A fun fact: Erwin, North Carolina, was originally named “Duke, North Carolina” but the name was changed after the formation of the University in Durham to avoid any confusion. The Erwin Cottom Mill, built in 1902, would make the town an important contributor to the U.S. denim industry, becoming one of the top producers of the fabric for the first half of the 20th century. Erwin and its neighbor, the City of Dunn, experienced little growth for decades until recently. Over the last decade the Dunn Micropolitan area is considered one of the fastest-growing micropolitans in the U.S. thanks to its proximity to the booming Triangle area and the bustling I-95 corridor. Dunn and Erwin residents can experience the benefits of business growth while also having access to history and natural beauty. The Cape Fear parallel with both, and in between the Averasboro Battlefield draws thousands of Civil War historians and enthusiasts every year.




From the fIRst SCOTTISH FAMILIES TO THE ESTABLISHMENT OF A COMMUNITY THAT WOULD BRIDGE THE CAMPUS TO THE RIVER, We share a history of campbell’s connection to the cape fear.

The Cape Fear provided the sawmill that built what is today the oldest and most iconic building on the campus of Campbell University in 1901. Over 160 years earlier, the river delivered the men and women whose names have since withstood the test of time.

Buie. McNeill. Campbell.

The year 1739 saw the first wave of Scottish immigrants who would call the central region of a 10-year-old colony named North Carolina home. These families crossed the Atlantic to escape persecution and unfair rent and tax hikes from their English king to find new land and a new life.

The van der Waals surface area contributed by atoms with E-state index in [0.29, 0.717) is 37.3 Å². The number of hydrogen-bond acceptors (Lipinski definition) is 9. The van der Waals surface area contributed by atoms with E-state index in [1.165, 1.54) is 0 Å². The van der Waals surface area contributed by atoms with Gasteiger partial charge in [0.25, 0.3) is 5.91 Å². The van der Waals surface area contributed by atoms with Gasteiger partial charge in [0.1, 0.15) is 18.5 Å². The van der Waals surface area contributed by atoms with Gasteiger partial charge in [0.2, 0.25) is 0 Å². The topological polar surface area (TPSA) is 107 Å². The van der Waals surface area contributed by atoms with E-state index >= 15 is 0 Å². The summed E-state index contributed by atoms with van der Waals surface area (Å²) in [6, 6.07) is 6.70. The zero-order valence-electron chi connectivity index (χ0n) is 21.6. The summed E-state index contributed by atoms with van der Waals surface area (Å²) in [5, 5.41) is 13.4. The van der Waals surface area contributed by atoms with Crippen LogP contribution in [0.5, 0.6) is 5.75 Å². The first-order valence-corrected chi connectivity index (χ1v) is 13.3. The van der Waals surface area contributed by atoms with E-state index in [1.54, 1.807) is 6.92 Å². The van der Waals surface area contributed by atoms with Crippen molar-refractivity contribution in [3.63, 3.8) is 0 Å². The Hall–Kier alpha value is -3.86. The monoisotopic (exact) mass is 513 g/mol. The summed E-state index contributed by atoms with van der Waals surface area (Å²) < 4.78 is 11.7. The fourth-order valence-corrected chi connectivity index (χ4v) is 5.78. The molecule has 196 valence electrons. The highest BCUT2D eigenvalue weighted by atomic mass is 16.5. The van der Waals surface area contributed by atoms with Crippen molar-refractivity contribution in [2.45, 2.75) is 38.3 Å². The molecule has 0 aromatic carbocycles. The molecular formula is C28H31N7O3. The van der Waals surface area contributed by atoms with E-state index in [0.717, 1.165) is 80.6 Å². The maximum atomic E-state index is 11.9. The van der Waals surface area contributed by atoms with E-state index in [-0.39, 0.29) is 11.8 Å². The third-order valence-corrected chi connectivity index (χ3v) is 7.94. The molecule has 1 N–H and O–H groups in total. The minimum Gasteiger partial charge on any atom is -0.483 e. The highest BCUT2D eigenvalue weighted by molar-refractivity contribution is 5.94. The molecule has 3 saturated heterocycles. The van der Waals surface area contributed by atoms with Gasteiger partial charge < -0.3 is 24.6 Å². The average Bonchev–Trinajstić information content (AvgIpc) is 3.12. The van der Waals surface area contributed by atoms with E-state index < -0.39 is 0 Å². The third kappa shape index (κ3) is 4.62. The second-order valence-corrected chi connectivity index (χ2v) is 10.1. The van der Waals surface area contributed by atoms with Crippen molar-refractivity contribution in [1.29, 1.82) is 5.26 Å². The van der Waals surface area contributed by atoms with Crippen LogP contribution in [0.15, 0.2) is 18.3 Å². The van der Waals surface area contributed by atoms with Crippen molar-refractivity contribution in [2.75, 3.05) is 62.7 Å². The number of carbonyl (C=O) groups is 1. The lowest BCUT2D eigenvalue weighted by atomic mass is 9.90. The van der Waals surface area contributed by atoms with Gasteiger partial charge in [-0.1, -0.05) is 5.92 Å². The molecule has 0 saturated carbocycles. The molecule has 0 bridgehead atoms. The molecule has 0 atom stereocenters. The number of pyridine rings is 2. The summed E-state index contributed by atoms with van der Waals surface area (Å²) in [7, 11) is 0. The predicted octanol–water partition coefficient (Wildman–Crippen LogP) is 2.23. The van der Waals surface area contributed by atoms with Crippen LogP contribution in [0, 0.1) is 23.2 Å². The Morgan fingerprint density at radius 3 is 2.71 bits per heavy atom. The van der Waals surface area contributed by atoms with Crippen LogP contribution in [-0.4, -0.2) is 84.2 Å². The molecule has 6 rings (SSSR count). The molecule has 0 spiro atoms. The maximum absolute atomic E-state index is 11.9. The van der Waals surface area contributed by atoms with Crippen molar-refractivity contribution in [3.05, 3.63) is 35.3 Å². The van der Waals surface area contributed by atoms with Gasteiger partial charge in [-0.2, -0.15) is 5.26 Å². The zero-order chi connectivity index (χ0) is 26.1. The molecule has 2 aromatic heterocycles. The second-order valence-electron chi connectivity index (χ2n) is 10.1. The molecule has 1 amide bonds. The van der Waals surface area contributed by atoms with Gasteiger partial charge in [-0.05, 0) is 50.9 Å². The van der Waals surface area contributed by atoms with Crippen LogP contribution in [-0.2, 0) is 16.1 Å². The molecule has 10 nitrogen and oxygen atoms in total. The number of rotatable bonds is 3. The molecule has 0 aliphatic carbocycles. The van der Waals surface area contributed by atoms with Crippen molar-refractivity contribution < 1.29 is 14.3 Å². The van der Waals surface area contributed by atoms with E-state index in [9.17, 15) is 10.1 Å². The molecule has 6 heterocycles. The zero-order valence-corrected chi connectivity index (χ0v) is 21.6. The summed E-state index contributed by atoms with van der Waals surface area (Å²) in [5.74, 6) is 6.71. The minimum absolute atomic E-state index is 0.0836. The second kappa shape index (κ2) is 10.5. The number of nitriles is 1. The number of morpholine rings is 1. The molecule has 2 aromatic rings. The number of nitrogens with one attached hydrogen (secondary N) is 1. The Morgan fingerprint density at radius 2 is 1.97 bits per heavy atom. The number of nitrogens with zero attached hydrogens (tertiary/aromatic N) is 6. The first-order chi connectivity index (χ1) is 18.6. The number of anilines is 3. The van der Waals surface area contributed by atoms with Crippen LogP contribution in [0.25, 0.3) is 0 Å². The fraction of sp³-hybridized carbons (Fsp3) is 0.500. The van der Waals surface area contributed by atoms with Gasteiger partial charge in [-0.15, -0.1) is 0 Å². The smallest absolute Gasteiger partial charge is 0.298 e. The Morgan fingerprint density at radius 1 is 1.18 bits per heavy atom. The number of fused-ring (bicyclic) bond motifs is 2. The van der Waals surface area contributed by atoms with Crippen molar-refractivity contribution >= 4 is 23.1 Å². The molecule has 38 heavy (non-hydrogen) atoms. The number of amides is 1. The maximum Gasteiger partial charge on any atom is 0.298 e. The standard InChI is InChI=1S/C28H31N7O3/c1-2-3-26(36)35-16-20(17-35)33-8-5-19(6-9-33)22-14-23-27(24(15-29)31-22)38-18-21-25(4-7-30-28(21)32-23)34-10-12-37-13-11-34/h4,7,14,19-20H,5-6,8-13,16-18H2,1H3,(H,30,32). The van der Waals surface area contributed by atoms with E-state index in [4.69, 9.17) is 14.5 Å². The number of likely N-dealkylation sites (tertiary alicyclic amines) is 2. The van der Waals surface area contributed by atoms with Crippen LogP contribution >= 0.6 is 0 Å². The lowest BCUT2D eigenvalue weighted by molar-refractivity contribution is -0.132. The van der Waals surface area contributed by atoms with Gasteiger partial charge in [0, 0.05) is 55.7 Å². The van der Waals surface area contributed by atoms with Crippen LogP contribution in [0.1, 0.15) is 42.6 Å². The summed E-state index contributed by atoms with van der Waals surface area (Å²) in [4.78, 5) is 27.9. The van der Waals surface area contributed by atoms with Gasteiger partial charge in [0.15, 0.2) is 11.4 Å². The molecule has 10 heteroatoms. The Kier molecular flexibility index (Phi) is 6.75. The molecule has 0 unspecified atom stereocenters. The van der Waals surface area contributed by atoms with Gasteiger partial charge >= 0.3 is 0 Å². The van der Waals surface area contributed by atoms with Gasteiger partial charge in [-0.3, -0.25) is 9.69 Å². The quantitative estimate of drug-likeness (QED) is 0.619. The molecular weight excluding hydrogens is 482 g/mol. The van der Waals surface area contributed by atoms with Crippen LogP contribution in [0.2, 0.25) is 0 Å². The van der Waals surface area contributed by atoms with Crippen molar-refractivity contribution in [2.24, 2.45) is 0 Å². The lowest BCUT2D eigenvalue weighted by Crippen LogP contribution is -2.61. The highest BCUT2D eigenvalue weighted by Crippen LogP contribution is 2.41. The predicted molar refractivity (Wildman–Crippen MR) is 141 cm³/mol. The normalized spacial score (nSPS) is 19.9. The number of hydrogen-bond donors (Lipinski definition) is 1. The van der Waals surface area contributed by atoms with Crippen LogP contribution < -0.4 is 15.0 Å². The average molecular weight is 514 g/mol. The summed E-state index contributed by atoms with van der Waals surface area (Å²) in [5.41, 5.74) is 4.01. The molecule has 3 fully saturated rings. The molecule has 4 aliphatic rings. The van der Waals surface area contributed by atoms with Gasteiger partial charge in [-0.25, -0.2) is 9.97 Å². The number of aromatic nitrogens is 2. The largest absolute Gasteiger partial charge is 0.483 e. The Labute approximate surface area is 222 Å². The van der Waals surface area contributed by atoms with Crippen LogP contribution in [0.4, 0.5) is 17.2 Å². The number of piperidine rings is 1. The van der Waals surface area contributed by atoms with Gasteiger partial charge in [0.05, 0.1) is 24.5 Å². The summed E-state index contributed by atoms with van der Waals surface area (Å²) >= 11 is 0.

Among the group was a man named Archibald Buie, who set foot on North Carolina soil for the first time at the mouth of the Cape Fear in Wilmington.

The Kivett miracle

In 1901, architect Z.T. Kivett intercepted a wayward sawmill floating along the Cape Fear River and used it to build Kivett Hall after a fire destroyed the campus of Buies Creek Academy a few months earlier. The sawmill had broken loose from a pier up north in Chatham County during a big storm, and its owner eventually sold the equipment to Kivett and BCA for a reasonable price.

Ghost Stories Ghost Stories J


Nathaniel Smiley was among the large group of Scots who arrived in America in 1739 (along with Archibald Buie). He settled in Erwin and became a prominent businessman with his brother. In 1773, his son Matthew was shot “by an unknown assassin through the open shutter of his cabin, killing him dead at his table.” Matthew had no known enemies, and an investigation revealed no suspects or motive. After his burial, citizens reported seeing a glowing figure along the river —”a man who approaches people inquisitively, then vanishes after having inspected them.” Was it Matthew Smiley, looking for his killer? (They Passed This Way, 1955)


Where the Deep River and Haw River meet to form the Cape Fear, there’s an area known today as Mermaid Point. Before the Buckhorn Dam raised water levels, the confluence of those rivers gave way to a sandbar that — legend has it — was a popular spot for mermaids who’d “swim 200 miles from the coast to relax on the sand and rocks and wash the salt from their hair.” In the mid 1700s, when patrons of a nearby tavern would leave for home at end of the night, they would often pass the sandbar. The mermaids, they said, would sit on the sandbar and comb their long hair in the moonlight. People walking home from the tavern would see them laughing, singing, playing and splashing in the water. They would dive below the surface if anyone should call out to them or try to approach. The fact that these sightings often followed a trip to the tavern is irrelevent.